The minimum wage in Canada

By Paul Walker 25/02/2013

What we know about the effects of the minimum wage are largely based on work from the USA. But there is evidence from other countries including Canada. This 2005 report prepared for the Federal Labour Standards Review Commission by Morley Gunderson – CIBC Professor of Youth Employment at the University of Toronto, and a Professor at the Centre for Industrial Relations and the Department of Economics. He is also a Research Associate of the Institute for Policy Analysis, the Centre for International Studies, and the Institute for Human Development, Life Course and Aging. – reviews papers on the effects of changes in the minimum wage in Canada. A summary of the findings reads:

While there are substantial differences across the different Canadian studies, the following generalisations emerge:

  • The earlier Canadian studies (based on data prior to the 1980s) tended to find adverse employment effects that were in the range of US consensus estimates, and sometimes higher, where a 10% increase in the minimum wage would give rise to a 1-3% reduction in employment.
  • Studies based on data to include the 1980s tended to find smaller effects that were at the lower end of the consensus range, and possibly zero, as was often also the case in the US.21
  • However, some more recent studies using different and more sophisticated methodologies as well as more recent data (e.g., Baker, Benjamin and Stanger 1999, Yeun 2003, Baker 2005, Campolieti, Fang and Gunderson 2005a, b, Campolieti, Gunderson and Riddell, forthcoming) find larger adverse employment effects at the higher end and beyond the consensus range, especially in the longer run. The elasticities typically range from -0.3 to -0.6 for teens (slightly lower for young adults), implying that at 10 percent increase in the minimum wage would lead to a 3 to 6 percent reduction in the employment of teens. The fact that they use different data sets and methodologies suggest that these results are robust.
  • Overall it appears that the Canadian studies tend to find adverse employment effects that are at least as large and likely larger than US studies; certainly none find positive employment effects as occasionally occurs in the US.
  • Minimum wage increases also tend to reduce the labour force participation rate inducing some to leave the labour force and this means that not all of the employment reductions get translated into unemployment rate increases.
  • There is some evidence of wage spillover effects but not in all studies.
  • There is no substantial impact on schooling, although there may be some weak positive effect for older youths.
  • Although data problems preclude estimating robust results, the effects on training are generally negative, although sometimes small and statistically insignificant. The most likely negative effect, however, is indirect resulting from the more substantial adverse employment effect that precludes accumulating on-the-job training and experience.
  • Minimum wages tend to reduce wage inequality and disproportionately benefit low-income families. As an anti-poverty device, however, they are an exceedingly blunt instrument and not well targeted towards the poor for various reasons:
    • many of the poor do not work;
    • those that do often work few hours;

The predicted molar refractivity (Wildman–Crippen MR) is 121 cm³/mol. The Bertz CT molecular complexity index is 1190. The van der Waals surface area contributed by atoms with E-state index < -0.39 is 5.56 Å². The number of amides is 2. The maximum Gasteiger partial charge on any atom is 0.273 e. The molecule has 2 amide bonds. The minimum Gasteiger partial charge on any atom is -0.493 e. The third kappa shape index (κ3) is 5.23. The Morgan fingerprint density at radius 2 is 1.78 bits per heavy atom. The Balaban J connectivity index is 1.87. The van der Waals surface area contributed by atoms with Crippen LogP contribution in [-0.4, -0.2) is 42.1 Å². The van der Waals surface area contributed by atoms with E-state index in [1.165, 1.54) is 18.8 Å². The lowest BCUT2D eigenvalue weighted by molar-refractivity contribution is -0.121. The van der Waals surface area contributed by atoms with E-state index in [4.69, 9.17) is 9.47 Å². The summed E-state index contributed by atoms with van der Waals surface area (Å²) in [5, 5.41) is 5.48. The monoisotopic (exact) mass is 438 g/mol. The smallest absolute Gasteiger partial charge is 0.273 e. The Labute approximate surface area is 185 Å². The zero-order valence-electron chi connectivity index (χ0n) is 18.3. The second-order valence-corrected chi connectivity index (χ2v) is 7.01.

• there is the risk of an adverse employment effect;
    • minimum wages disproportionately affect teens who are distributed throughout the family income distribution; and
    • minimum wages affect individual wages while poverty is defined in terms of family income and need.
  • There is, perhaps surprisingly, no direct published evidence on the differential impact of raising minimum wages in times of high unemployment or low unemployment. Basic theoretical reasoning (and the experience of Britain discussed previously) would suggest that any adverse employment effect would be mitigated if minimum wages were raised in periods of low unemployment in part because it would more likely not to be a binding constraint. As stated by Sussman and Tabi (2004, p. 6) in commenting that only 1.1% of workers in Alberta were working at the minimum wage compared to 4.1% across all of Canada and 8.5% in Newfoundland and Labrador: “more opportunities in Alberta may have translated into greater bargaining power for workers.” Certainly, any adverse employment effect would be masked by a tight labour market where its manifestation would be only slower employment growth.

Perhaps the most interesting result given the discussions on the effects of the minimum wage here in New Zealand is the comment that Overall it appears that the Canadian studies tend to find adverse employment effects that are at least as large and likely larger than US studies; certainly none find positive employment effects as occasionally occurs in the US. So the Canadian studies find stronger evidence for adverse employment effects of the minimum wage.

[EC: Editor’s note: See also Stephen Gordon’s recent review of the Canadian evidence. He finds that minimum wage increases at best do not reduce poverty and, at worst, increase poverty: while many minimum wage workers see a small wage increase, the ones who are thrown out of work are often the second earners’ who had helped keep their families above the poverty line. Kiwis wishing to cite evidence on minimum wages are entirely disingenuous when they cite American evidence (where minimum wages are about a third of the median) rather than Canadian or UK evidence, where minimum wages are closer to NZ’s relatively high level.]